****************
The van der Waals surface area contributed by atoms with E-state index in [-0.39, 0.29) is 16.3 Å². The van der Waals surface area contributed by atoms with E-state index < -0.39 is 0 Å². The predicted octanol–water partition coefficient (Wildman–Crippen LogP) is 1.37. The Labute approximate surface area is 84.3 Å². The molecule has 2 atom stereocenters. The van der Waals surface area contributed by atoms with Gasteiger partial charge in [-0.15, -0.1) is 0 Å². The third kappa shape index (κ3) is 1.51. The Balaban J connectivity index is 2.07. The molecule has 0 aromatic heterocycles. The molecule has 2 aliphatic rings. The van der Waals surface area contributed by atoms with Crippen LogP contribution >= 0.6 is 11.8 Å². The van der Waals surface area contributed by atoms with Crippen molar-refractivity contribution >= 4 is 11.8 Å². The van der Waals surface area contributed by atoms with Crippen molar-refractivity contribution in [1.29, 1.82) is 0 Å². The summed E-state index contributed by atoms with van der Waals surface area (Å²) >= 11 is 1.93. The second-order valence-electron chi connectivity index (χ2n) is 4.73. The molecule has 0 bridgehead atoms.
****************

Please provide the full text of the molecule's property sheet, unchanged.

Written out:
The van der Waals surface area contributed by atoms with E-state index in [-0.39, 0.29) is 16.3 Å². The van der Waals surface area contributed by atoms with E-state index < -0.39 is 0 Å². The predicted octanol–water partition coefficient (Wildman–Crippen LogP) is 1.37. The Labute approximate surface area is 84.3 Å². The molecule has 2 atom stereocenters. The van der Waals surface area contributed by atoms with Gasteiger partial charge in [-0.15, -0.1) is 0 Å². The third kappa shape index (κ3) is 1.51. The Balaban J connectivity index is 2.07. The molecule has 0 aromatic heterocycles. The molecule has 2 aliphatic rings. The van der Waals surface area contributed by atoms with Crippen LogP contribution >= 0.6 is 11.8 Å². The van der Waals surface area contributed by atoms with Crippen molar-refractivity contribution >= 4 is 11.8 Å². The van der Waals surface area contributed by atoms with Crippen molar-refractivity contribution in [1.29, 1.82) is 0 Å². The summed E-state index contributed by atoms with van der Waals surface area (Å²) >= 11 is 1.93. The second-order valence-electron chi connectivity index (χ2n) is 4.73. The molecule has 0 bridgehead atoms.